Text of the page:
$\renewcommand{\Re}{\operatorname{Re}}$ $\newcommand{\erf}{\operatorname{erf}}$ $\newcommand{\dag}{\dagger}$ $\newcommand{\const}{\mathrm{const}}$

Laplace operator in the disk: separation of variables

  1. Separation of variables
  2. Poisson formula

Separation of variables

So, consider problem \begin{align*} & \Delta u =0&& \text{as }\; x^2+y^2<a^2,\\[3pt] & u= g && \text{at }\; x^2+y^2=a^2. \end{align*} In the polar coordinates it becomes \begin{align} & u_{rr}+ \frac{1}{r}u_r + \frac{1}{r^2}u_{\theta\theta} =0&& \text{as }\; r <a,\label{eq-1}\\[3pt] & u= g(\theta) && \text{at }\; r=a. \label{eq-2} \end{align} First let us forget for a while about (\ref{eq-2}) and consider a simple solution $u=R(r)\Theta(\theta)$ to equation (\ref{eq-1}). Then \begin{equation*} R'' \Theta +\frac{1}{r}R'\Theta + \frac{1}{r^2}R \Theta ''=0. \end{equation*} To separate $r$ and $\theta$ we must divide by $R\Theta$ and multiply by $r^2$: \begin{equation*} \underbracket{\frac{r^2 R'' +rR'}{R}}+ \underbracket{\frac{\Theta''}{\Theta}}=0. \end{equation*} Then repeating our usual separation of variables magic spell both expressions are constant, say $\lambda$ and $-\lambda$: \begin{gather} r^2 R''+rR'-\lambda R=0,\label{eq-3}\\[3pt] \Theta''+\lambda \Theta=0. \label{eq-4} \end{gather} Now we need boundary conditions to $\Theta$ and those are periodic b.v.: \begin{equation} \Theta (2\pi)=\Theta(0),\qquad \Theta' (2\pi)=\Theta'(0). \label{eq-5} \end{equation} We already know solution to (\ref{eq-4})--(\ref{eq-5}): \begin{align} &\lambda_0=0,&& \lambda_n=n^2, &&n=1,2,\ldots.\\ &\Theta_0 =\frac{1}{2} && \Theta_{n,1}=\cos(n\theta),&& \Theta_{n,2}=\sin(n\theta). \label{eq-7} \end{align} Equation (\ref{eq-3}) is an Euler equation, we are looking for solutions $R=r^m$. Then \begin{equation} m(m-1)+m -\lambda=0\implies m^2=\lambda \label{eq-8} \end{equation} Plugging $\lambda_n=n^2$ into (\ref{eq-3}) we get $m=\pm n$ and therefore $R= A r^n+Br^{-n}$ as $n\ne 0$ and $R=A+b\log r$ as $n=0$. Therefore \begin{multline} u=\frac{1}{2}\bigl(A_0+B_0\log r\bigr)+\\ \sum_{n=1}^\infty \Bigl(\bigl(A_nr^n+B_nr^{-n}\bigr)\cos(n\theta)+ \bigl(C_nr^n+D_nr^{-n}\bigr)\sin(n\theta)\Bigr).\quad \label{eq-9} \end{multline} Here we assembled simple solutions together.

As we are looking for solutions in the disk $\{r<a\}$ we should discard terms singular as $r=0$; namely we should set $B_0=0$, $B_n=D_n=0$ for $n=1,2,\ldots$ and therefore \begin{equation} u=\frac{1}{2} A_0+ \sum_{n=1}^\infty r^n\Bigl( A_n\cos(n\theta)+ C_n \sin(n\theta)\Bigr).\quad \label{eq-10} \end{equation} If we consider equation outside of the disk (so as $r>a$) we need to impose condition $\max |u|<\infty$ and discard terms singular as $r=\infty$; namely we should sety $B_0=0$, $A_n=C_n=0$ for $n=1,2,\ldots$ and therefore \begin{equation} u=\frac{1}{2} A_0+ \sum_{n=1}^\infty r^{-n}\Bigl( B_n\cos(n\theta)+ D_n\sin(n\theta)\Bigr).\quad \label{eq-11} \end{equation} Finally, if we consider equation outside in the annulus (aka ring) $\{a<r<b\}$ we need b.c. on both circles $\{r=a\}$ and $\{r=b\}$ and we discard no terms.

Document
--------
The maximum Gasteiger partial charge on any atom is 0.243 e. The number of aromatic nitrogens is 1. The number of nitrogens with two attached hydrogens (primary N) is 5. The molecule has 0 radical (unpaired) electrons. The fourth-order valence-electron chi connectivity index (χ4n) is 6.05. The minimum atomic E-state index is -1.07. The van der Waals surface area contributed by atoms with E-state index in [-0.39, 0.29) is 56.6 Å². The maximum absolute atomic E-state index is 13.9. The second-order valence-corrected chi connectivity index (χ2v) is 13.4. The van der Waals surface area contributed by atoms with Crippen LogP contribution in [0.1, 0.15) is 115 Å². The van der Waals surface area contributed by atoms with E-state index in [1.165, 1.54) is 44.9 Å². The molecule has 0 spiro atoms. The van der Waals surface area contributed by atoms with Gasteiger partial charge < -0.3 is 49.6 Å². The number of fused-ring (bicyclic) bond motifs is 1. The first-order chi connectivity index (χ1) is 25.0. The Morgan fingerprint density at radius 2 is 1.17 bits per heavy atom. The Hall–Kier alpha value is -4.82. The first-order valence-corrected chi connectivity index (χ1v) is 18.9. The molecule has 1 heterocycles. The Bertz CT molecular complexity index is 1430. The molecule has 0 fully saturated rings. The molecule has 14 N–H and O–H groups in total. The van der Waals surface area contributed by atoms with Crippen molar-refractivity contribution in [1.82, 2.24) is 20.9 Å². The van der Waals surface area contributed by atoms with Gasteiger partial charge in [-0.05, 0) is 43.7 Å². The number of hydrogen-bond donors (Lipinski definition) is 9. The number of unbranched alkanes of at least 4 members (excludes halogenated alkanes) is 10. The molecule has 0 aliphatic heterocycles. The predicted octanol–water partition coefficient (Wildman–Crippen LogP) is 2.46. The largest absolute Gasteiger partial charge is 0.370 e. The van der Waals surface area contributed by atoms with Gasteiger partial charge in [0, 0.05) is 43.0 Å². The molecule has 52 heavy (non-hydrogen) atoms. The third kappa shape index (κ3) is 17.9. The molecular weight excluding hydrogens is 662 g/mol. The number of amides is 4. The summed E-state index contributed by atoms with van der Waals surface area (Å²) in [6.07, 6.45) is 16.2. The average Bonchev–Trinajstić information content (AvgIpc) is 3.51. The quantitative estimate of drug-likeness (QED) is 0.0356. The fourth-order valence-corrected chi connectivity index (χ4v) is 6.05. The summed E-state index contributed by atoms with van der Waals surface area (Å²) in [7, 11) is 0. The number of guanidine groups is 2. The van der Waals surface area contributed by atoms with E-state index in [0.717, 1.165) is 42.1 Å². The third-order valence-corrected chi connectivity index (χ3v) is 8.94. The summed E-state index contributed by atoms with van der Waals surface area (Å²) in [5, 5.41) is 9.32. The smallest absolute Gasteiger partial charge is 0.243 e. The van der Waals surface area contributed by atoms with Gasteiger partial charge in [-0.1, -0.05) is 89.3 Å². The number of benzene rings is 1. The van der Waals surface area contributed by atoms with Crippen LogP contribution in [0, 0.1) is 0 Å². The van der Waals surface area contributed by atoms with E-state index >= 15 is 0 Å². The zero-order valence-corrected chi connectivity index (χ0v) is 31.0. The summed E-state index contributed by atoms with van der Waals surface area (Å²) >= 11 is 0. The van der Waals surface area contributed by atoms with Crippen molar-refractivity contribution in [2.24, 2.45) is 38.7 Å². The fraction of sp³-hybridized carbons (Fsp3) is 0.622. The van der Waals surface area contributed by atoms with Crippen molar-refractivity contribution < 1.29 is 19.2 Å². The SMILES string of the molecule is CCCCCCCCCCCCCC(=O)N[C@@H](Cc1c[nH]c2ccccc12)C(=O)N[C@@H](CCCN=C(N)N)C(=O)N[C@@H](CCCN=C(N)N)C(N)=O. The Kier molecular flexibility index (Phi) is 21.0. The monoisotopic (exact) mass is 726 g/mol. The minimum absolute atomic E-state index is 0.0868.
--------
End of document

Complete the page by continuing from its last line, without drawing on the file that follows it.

Poisson formula

But we are dealing with the disk. Plugging (\ref{eq-10}) into (\ref{eq-2}) we get \begin{equation} g(\theta)=\frac{1}{2} A_0+ \sum_{n=1}^\infty a^{-n} r^n\Bigl( A_n\cos(n\theta)+ C_n\sin(n\theta)\Bigr)\quad \label{eq-12} \end{equation} and therefore \begin{align*} A_n=\frac{1}{\pi} \int_0^{2\pi} g(\theta')\cos(n\theta')\,d\theta',\\\ C_n=\frac{1}{\pi} \int_0^{2\pi} g(\theta')\sin(n\theta')\,d\theta'. \end{align*} Plugging into (\ref{eq-10}) we get \begin{equation} u(r,\theta)=\int_0^{2\pi}G(r,\theta,\theta')g(\theta')\,d\theta' \label{eq-13} \end{equation} with \begin{gather*} G(r,\theta,\theta'):= \frac{1}{2\pi} \Bigl(1+2\sum_{n=1}^\infty r^n a^{-n} \bigl(\cos(n\theta)\cos(n\theta')+\sin(n\theta)\sin(n\theta) \bigr) \Bigr)=\\ \frac{1}{2\pi} \Bigl(1+2\sum_{n=1}^\infty r^n a^{-n}\cos (n(\theta-\theta')) \Bigr)=\\ \frac{1}{2\pi} \Bigl(1+2\Re \sum_{n=1}^\infty \bigl(ra^{-1}e^{i(\theta-\theta')}\bigr)^n \Bigr)=\\ \frac{1}{2\pi} \Bigl(1+2\Re \frac{ra^{-1}e^{i(\theta-\theta')}}{1-ra^{-1}e^{i(\theta-\theta')}} \Bigr) \end{gather*} where we summed geometric progression with the factor $z=ra^{-1}e^{i(\theta-\theta')}$ (then $|z|=ra^{-1}<1$).

Multiplying numerator and denominator by $a^2-ra e^{-i(\theta-\theta')}$ we get $ra e^{-i(\theta-\theta')}-r^2$ and $a^2-ra [e^{-i(\theta-\theta')}+e^{i(\theta-\theta')}]+r^2a^{-2}=a^2-2ra\cos (\theta-\theta') +r^2$ and therefore we get \begin{equation*} G(r,\theta,\theta')= \frac{1}{2\pi} \Bigl(1+2 \frac{ra \cos(\theta-\theta')}{a^2-2ra\cos (\theta-\theta') +r^2} \Bigr) \end{equation*} and finally \begin{equation} G(r,\theta,\theta')= \frac{1}{2\pi}\frac{a^2-r^2}{a^2-2ra\cos (\theta-\theta') +r^2}. \label{eq-14} \end{equation} Recall that $r<a$.

Formula (\ref{eq-13})--(\ref{eq-14}) is Poisson formula. Exercise. Prove that in the center of the disk (as $r=0$) \begin{equation} u(0)=\frac{1}{2\pi}\int_0^{2\pi} g(\theta')\,d\theta' \label{eq-15} \end{equation} and the right-hand expression is a mean value of $u$ over circumference $\{r=a\}$.

Exercise. Using (\ref{eq-11}) instead of (\ref{eq-10}) prove that for the problem \begin{align} & u_{rr}+ \frac{1}{r}u_r + \frac{1}{r^2}u_{\theta\theta} =0&& \text{as }\; a<r,\label{eq-16}\\[3pt] & u= g(\theta) && \text{at }\; r=a, \label{eq-17}\\[3pt] & \max |u|<\infty\label{eq-18} \end{align} solution is given (for $r>a$) by (\ref{eq-13}) but with \begin{equation} G(r,\theta,\theta')= \frac{1}{2\pi}\frac{r^2-a^2}{a^2-2ra\cos (\theta-\theta') +r^2}. \label{eq-19} \end{equation} As a corollary, prove that \begin{equation} u(\infty):=\lim _{r\to\infty}u=\frac{1}{2\pi}\int_0^{2\pi} g(\theta')\,d\theta). \label{eq-20} \end{equation}